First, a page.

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Why Diamondback Energy Stock Surged 20% in May

What happened
Shares of oil producer Diamondback Energy (NASDAQ: FANG) soared by 20.4% in May, according to data provided by S&P Global Market Intelligence. Several catalysts fueled that rise, including higher oil prices, earnings, an acquisition, and an analyst upgrade.
So what
Crude oil prices continued their ascent in May. West Texas Intermediate crude, the primary U.S. benchmark, rose by 9.5% during the month to finish at $114.67 per barrel. Strong demand for gas as travel rebounds is driving prices higher because supplies remain constrained, especially following Russia’s invasion of Ukraine earlier in the year. While OPEC and its partners recently pledged to start pumping more oil, that hasn’t done anything to cool off prices. 
Image source: Getty Images.

Higher oil prices are proving to be a boon for Diamondback Energy. Last month, the oil company reported its first-quarter results. One of the highlights was that it generated $974 million in free cash flow, nearly triple what it produced in the year-ago period. That gave it more money to return to shareholders, given its pledge to send them half its free cash flow each quarter. Diamondback made good on its promise by increasing its regular dividend by 17%, repurchasing some shares, and declaring a massive variable dividend. It used the other half of its free cash flow to drill more wells, strengthen its balance sheet, and acquire additional drillable land.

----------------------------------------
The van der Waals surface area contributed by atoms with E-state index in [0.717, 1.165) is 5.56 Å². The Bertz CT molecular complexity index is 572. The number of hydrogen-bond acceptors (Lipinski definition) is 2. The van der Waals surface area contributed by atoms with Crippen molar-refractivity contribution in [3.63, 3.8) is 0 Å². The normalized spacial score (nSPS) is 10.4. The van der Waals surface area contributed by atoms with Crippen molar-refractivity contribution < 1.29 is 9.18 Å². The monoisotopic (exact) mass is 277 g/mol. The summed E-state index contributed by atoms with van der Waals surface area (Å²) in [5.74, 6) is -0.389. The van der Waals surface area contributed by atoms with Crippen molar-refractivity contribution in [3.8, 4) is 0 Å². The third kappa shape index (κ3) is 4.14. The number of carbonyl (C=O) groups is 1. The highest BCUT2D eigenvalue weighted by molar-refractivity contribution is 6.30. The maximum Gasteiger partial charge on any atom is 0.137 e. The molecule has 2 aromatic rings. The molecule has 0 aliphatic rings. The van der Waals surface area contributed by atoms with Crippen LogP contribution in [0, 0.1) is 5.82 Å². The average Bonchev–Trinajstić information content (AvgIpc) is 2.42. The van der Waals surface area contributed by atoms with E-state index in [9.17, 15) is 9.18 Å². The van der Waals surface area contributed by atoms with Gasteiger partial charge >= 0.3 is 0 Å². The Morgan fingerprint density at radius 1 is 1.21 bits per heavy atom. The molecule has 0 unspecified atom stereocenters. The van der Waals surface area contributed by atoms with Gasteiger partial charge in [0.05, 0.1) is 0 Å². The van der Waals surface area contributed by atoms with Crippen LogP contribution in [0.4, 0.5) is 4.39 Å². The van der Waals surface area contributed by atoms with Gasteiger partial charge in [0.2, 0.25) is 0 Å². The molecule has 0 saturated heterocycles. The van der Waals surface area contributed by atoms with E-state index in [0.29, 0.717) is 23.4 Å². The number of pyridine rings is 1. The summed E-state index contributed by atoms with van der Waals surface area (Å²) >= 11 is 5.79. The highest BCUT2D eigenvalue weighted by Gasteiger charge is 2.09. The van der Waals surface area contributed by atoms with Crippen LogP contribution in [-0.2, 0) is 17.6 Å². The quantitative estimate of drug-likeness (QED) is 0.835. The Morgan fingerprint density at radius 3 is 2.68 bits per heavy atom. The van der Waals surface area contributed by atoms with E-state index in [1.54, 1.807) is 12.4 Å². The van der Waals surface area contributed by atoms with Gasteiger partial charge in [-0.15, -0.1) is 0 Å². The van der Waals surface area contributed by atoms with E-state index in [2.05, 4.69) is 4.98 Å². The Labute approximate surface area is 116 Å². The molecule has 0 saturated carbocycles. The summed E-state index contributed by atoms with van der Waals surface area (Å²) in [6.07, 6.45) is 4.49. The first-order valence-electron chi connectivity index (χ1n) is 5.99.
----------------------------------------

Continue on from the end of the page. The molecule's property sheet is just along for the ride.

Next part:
Those strong results led Barclays analyst Jeanine Wai to upgrade Diamondback Energy’s stock from equal weight to overweight. The analyst viewed the report as the “clearing event” the stock needed because it suggests cash returns will rise even more in the second half of the year. 
Finally, the oil company announced an agreement to acquire all the outstanding shares of its publicly traded midstream subsidiary Rattler Midstream (NASDAQ: RTLR). The all-stock deal will see Diamondback pay a 9.3% premium to Rattler’s trading price over the prior 30 days. Diamondback made the decision in light of the dramatic transformation that has taken place in the energy industry since it took Rattler public in 2019. The deal will enable both companies to benefit from the simplicity and scale of the larger combined entity. 
The deal did lead Wells Fargo analyst Nitin Kumar to lower the bank’s price target on Diamondback from $204 a share to $200 a share, though he kept his overweight rating on the stock. The analyst noted that the deal will be about 2% dilutive to Diamondback’s net asset value. However, it simplifies the corporate structure, potentially accelerates the repayment of $700 million of Rattler’s debt, and opens the door for further cash returns to shareholders. 
Now what
Diamondback Energy is cashing in on higher oil prices, and generating a gusher of free cash flow, half of which it’s returning to shareholders each quarter. And if crude prices remain elevated, the stock could keep rising.
Wells Fargo is an advertising partner of The Ascent, a Motley Fool company. Matthew DiLallo has no position in any of the stocks mentioned. The Motley Fool has no position in any of the stocks mentioned. The Motley Fool has a disclosure policy. –